How Car Safety Technology Could Actually Confuse Drivers

Car Safety Technology

Car safety technology has come on leaps and bounds in recent years. We now have vehicles with eyes and ears that can predict collisions before they happen AND take the necessary evasive maneuvers. It’s awe-inspiring. 

Companies like Tesla have been leading the charge. The carmaker’s vehicles now use over a dozen cameras to asses the state of the road ahead and feed information back to the firm’s central, cloud-based AI. When something unusual happens  – referred to as a “corner case” in the industry – vehicles send log information to the central system. It then incorporates this into its decision-making tree, updating its algorithms and, hopefully, protecting drivers from similar events in the future. 

Why All The Confusion For Drivers?

It’s not all good news, though. While these new technologies are technically impressive, they could confuse drivers who are used to thinking of their vehicles as purely mechanical objects. Once you give them a mind of their own, you fundamentally change the game. 

The University of California in San Diego recently released a study that called into question whether manufacturers should push headlong into new driver safety technologies – especially those that rely on some kind of automation. They worry that we will see a repeat of the blunders that befell the airline industry in the automotive world. 

Take the recent crashes of various Boeing 737 Max aircraft. Here computer systems took over control from pilots, even though they were making stupid decisions – and a lot of people died. Researchers fear that we could see something similar happening on the road. 

The problem, as they see it, is that drivers don’t fully understand how many of the automated systems on their vehicles work. They have a vague sense that they rely on computers and software, but they don’t understand the limitations of these technologies from a fundamental level. Most consumers assume that things like “driver assist” will protect them, not put them in harm’s way.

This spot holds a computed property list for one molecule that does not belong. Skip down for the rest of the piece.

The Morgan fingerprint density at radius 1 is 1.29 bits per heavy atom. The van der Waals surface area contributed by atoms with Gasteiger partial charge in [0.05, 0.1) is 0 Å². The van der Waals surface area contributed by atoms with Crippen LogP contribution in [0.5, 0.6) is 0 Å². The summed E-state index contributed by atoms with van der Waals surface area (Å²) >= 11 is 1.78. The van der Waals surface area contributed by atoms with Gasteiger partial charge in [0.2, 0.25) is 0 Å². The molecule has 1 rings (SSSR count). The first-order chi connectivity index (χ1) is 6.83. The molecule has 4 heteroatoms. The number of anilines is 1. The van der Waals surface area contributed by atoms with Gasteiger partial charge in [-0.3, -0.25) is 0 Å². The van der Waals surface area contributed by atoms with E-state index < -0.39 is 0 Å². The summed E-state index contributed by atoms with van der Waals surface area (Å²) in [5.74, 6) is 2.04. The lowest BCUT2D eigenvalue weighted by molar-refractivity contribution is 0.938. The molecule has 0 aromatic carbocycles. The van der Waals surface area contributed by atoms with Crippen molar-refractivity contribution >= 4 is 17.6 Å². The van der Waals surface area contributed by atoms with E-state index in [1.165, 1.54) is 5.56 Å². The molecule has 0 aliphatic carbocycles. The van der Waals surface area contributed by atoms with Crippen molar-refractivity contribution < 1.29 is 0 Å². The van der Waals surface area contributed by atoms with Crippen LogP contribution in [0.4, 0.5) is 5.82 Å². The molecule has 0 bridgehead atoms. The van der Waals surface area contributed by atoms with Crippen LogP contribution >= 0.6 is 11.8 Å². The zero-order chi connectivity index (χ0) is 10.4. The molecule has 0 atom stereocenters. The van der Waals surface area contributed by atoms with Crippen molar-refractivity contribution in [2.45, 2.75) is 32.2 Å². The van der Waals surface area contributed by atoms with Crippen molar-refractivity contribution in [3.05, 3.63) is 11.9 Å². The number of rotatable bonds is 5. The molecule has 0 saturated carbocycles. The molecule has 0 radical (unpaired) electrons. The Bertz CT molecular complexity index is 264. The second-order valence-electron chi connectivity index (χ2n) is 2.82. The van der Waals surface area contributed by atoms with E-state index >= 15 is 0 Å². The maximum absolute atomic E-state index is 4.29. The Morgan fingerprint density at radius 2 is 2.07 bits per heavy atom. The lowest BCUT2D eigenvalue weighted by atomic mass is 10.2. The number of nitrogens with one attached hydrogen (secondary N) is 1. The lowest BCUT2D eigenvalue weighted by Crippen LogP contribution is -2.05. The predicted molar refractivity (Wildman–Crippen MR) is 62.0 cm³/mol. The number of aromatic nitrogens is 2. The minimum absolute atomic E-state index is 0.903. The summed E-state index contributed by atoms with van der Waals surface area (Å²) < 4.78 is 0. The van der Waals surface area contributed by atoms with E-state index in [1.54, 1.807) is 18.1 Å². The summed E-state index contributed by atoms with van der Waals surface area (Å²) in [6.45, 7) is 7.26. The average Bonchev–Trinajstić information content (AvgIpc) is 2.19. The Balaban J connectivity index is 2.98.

Will Accidents Become A Thing Of The Past? Unlikely

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Going to a car accident lawyer is unlikely to become a thing of the past. In the future, though, the reasons for going will change. It won’t be drivers that are culpable in crashes, but companies that create software for driving vehicles. It’ll be more like a product liability suit where the victims of a collision sue the company that made the driverless technology. Surely no court would convict passengers with no active involvement in the driving process?

The solution, according to some in the industry, is to educate drivers on what autonomous technology can and cannot do – and fundamentally how it works. 

Drivers need to understand that computers in cars cannot think as we do. They don’t understand the context; they have no idea they exist or what subjective experience is. The autonomous tech we have today is essentially a tool that is very good at measuring probabilities. So, for instance, a machine might conclude that an object up ahead in the road is a dog with a 50 percent probability, but it can never know for sure in the way that you or I can. 

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